Karen Education: Children on the Front Line

Author

In 1974, while I was attending Rangoon University, my husband became involved in the students' uprising on campus. I was forced to leave my student's lire and seek shelter in the jungle with my husband.

He was determined to take up arms to fight against the Burmese military regime; I was determined to be a good homemaker. Life changed for us when we met the war victims, who were isolated from the outside world. Because of his academic credentials, my husband was not allowed to serve as a soldier, and instead was posted as a Karen educator to implement the much-needed education movement for Karen children.

I, too, was posted as a schoolteacher. The very small, thatch-roofed school consisted of 30 students and one other teacher. I became a Karen schoolteacher in the jungle not as a profession but as a peace-and freedom-loving Karen. We wanted to help the many innocent Karen children who had lost their rights as human beings.

After struggling for three years, I became principal of a Karen high school situated on the banks of the Tenasserim River, near the Thai-Burmese border in the southern part of Burma. My husband is a district-level Karen educator; our district is called Mergui-Tavoy District of Karen land. Our district has 36 schools: 3 high schools, 2 middle schools, and 31 elementary schools totaling 2,026 students (in 1987). The high schools are situated in a sparsely populated area near the Thai-Burmese border; the rest of the schools are situated in very poorly developed Karen villages.

The Education System Today

The majority of the Karen students are at an elementary learning level. Most entered school at the ages of five to eight and normally finished when they were sixteen or twenty. Most of the schools are in villages that can be reached by Burmese soldiers during the dry season; as a consequence, nearly every Karen child who comes from a village has bitter and fearful experiences. These children became war victims without knowing why their properties were looted, their villages razed, their parents killed, and their sisters and mothers raped by Burmese soldiers. The only thing they came to know through their experiences is they had to flee for their lives from the Burmese soldiers when fighting broke out in their villages. These children also experienced the struggles of helping their parents maintain primitive-level farming systems. Their parents needed helping hands for working the paddy fields, and so most of the boys left the schools when they reached the ages of 12 to 14.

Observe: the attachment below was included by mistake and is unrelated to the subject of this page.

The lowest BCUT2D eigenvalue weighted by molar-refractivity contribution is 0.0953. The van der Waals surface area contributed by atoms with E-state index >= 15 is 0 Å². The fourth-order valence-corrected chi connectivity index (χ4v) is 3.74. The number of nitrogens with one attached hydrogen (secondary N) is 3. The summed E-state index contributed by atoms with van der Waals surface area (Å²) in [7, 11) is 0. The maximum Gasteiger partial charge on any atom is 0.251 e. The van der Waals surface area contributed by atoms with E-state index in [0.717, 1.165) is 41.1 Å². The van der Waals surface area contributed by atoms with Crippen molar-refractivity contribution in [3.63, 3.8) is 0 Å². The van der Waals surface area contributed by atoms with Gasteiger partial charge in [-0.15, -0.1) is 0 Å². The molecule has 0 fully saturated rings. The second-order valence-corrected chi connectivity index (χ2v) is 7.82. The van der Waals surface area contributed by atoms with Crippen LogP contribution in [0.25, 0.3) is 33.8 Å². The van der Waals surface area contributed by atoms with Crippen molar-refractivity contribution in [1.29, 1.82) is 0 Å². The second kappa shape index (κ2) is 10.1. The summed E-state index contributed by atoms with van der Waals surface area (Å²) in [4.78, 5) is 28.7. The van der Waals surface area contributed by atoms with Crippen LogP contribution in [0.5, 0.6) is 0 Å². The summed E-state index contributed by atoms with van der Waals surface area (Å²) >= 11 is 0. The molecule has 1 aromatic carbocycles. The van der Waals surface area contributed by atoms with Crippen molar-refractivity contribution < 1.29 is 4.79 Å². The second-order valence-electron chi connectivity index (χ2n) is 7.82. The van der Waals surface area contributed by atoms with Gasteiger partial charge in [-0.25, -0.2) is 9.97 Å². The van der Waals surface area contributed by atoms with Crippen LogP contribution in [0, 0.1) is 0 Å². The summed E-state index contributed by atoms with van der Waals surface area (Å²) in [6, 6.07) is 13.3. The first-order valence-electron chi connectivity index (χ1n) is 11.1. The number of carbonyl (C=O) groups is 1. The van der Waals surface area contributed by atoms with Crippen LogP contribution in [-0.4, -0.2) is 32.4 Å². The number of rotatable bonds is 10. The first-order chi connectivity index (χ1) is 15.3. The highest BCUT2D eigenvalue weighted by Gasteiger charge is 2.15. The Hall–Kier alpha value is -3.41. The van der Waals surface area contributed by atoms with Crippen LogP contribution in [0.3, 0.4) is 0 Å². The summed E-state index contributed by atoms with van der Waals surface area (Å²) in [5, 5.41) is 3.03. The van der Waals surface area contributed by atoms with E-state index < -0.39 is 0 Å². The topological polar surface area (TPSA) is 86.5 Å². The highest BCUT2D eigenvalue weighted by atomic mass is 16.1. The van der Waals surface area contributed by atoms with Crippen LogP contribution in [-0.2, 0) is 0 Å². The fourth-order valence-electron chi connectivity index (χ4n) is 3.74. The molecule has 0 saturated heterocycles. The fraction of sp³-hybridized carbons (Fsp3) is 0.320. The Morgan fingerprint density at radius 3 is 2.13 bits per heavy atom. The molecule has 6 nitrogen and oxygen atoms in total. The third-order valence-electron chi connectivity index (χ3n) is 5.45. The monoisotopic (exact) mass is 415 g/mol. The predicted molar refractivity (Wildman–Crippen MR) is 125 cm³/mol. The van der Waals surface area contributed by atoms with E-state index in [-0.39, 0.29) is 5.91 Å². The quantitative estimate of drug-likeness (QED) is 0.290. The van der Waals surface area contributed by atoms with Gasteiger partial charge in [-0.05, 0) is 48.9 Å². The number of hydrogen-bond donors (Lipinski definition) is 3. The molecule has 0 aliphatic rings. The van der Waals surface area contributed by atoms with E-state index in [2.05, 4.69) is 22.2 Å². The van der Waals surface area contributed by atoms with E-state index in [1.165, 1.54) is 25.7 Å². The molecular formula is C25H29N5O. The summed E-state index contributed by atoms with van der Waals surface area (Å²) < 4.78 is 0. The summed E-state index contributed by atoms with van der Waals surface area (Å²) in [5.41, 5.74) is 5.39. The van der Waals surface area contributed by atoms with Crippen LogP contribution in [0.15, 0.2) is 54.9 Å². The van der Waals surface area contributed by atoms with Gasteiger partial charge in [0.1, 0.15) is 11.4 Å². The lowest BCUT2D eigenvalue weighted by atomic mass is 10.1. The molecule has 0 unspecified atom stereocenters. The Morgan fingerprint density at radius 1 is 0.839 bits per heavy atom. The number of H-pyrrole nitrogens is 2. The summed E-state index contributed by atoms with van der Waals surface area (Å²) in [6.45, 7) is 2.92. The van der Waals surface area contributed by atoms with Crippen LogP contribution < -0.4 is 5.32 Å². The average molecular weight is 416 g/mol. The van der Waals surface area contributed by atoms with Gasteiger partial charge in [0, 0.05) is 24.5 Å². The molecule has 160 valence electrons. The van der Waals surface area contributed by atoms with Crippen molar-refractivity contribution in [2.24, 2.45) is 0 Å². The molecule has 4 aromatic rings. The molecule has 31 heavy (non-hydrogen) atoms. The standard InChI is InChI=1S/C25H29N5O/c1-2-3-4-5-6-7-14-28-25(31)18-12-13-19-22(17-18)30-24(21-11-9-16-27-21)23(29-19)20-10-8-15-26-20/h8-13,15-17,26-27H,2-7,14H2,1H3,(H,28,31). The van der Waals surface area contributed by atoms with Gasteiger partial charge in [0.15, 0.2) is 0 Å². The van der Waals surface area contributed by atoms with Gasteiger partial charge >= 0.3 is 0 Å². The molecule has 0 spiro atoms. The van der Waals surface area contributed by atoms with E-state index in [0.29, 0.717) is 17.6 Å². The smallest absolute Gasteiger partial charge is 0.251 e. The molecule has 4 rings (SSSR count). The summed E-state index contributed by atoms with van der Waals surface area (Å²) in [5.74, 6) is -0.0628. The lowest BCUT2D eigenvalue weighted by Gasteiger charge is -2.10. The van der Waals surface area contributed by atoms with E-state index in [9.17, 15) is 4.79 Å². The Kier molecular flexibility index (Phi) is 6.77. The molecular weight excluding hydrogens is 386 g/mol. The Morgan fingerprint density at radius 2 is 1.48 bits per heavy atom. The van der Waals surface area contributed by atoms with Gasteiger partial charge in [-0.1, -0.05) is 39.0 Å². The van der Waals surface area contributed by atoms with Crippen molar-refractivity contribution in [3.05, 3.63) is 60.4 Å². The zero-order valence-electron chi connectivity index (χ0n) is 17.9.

The KNU school system is based on a curriculum established by the mission schools that appeared in Burma in the post-World War II era. All the schools were nationalized and "Burmanized" by the Burmese military regime in 1964; as a result, it is very hard to adapt the educational system laid down by the Burmese socialist government, which gives very little help to ethnic groups to develop their culture or learn about their history and identity. There are nearly 300 schools in the whole KNU area; most are elementary schools, and about 30 are middle schools and 20 are high schools. We could not get the exact number of schools because of the 40-year-long military engagements between the Burmese and Karen soldiers. It is also hard for teachers to communicate from one district to another. We have to try our best through our experiences and our teaching abilities.

Generally three languages are taught in Karen schools: Karen, English, and Burmese. The Karen have two major languages, Pwo and Sgaw Karen, both of which are used in teaching according to the needs of the local inhabitants. Lessons can be taught in any language that will facilitate learning. We also teach math, history (world, Karen, and Burmese), general science, and geography. We teach hygiene and civics at the elementary levels, and all students at all levels have to learn domestic science, which consists of physical training, gardening, cooking, and needlework. The academic year begins the first week in June and ends in March. Most schools, however, are forced to end the academic year in February, which is the beginning of dry season as well as the beginning of Burmese military operations.

There are about 1,200 teachers in the KNU area; because most of them are teaching in elementary schools in small villages, they have very little experience of town and city life. High school teachers come from the cities, and some finished their education in Karen high schools and were later trained by Karen educators. To upgrade the teaching skills of the Karen teachers, summer training courses are conducted at the KNU headquarters each year. Summer session courses are available for teachers at the local level, also. There are more women than men teaching because very few young men want to serve as schoolteachers. Military personnel are assigned to some Karen high schools to fulfill the shortage of schoolteachers.